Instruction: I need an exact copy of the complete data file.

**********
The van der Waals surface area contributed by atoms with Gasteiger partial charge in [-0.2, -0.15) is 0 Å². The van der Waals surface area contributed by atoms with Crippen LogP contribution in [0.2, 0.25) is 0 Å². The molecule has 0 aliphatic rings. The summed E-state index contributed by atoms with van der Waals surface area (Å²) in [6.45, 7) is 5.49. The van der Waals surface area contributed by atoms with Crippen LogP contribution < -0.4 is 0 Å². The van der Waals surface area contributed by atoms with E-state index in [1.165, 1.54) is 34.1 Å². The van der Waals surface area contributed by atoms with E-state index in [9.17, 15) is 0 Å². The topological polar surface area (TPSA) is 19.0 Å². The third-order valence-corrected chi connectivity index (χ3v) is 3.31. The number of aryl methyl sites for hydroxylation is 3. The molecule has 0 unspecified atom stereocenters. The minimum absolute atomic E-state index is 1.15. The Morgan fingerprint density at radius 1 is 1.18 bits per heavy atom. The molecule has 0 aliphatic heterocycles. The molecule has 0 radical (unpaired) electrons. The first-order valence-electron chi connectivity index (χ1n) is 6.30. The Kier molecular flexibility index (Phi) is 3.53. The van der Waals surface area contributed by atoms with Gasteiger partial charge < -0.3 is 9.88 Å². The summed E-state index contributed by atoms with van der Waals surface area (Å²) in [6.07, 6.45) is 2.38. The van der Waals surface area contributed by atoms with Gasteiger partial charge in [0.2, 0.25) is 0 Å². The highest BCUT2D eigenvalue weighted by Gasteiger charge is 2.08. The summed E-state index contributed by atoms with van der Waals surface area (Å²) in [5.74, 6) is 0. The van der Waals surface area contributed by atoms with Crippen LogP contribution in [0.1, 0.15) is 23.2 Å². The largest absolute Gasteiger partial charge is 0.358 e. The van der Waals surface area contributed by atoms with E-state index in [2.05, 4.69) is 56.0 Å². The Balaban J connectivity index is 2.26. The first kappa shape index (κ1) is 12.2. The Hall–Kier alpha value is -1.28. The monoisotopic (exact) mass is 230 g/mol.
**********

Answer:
The van der Waals surface area contributed by atoms with Gasteiger partial charge in [-0.2, -0.15) is 0 Å². The van der Waals surface area contributed by atoms with Crippen LogP contribution in [0.2, 0.25) is 0 Å². The molecule has 0 aliphatic rings. The summed E-state index contributed by atoms with van der Waals surface area (Å²) in [6.45, 7) is 5.49. The van der Waals surface area contributed by atoms with Crippen LogP contribution < -0.4 is 0 Å². The van der Waals surface area contributed by atoms with E-state index in [1.165, 1.54) is 34.1 Å². The van der Waals surface area contributed by atoms with E-state index in [9.17, 15) is 0 Å². The topological polar surface area (TPSA) is 19.0 Å². The third-order valence-corrected chi connectivity index (χ3v) is 3.31. The number of aryl methyl sites for hydroxylation is 3. The molecule has 0 unspecified atom stereocenters. The minimum absolute atomic E-state index is 1.15. The Morgan fingerprint density at radius 1 is 1.18 bits per heavy atom. The molecule has 0 aliphatic heterocycles. The molecule has 0 radical (unpaired) electrons. The first-order valence-electron chi connectivity index (χ1n) is 6.30. The Kier molecular flexibility index (Phi) is 3.53. The van der Waals surface area contributed by atoms with Gasteiger partial charge < -0.3 is 9.88 Å². The summed E-state index contributed by atoms with van der Waals surface area (Å²) in [6.07, 6.45) is 2.38. The van der Waals surface area contributed by atoms with Gasteiger partial charge in [0.2, 0.25) is 0 Å². The highest BCUT2D eigenvalue weighted by Gasteiger charge is 2.08. The summed E-state index contributed by atoms with van der Waals surface area (Å²) in [5.74, 6) is 0. The van der Waals surface area contributed by atoms with Crippen LogP contribution in [0.1, 0.15) is 23.2 Å². The largest absolute Gasteiger partial charge is 0.358 e. The van der Waals surface area contributed by atoms with E-state index in [2.05, 4.69) is 56.0 Å². The Balaban J connectivity index is 2.26. The first kappa shape index (κ1) is 12.2. The Hall–Kier alpha value is -1.28. The monoisotopic (exact) mass is 230 g/mol.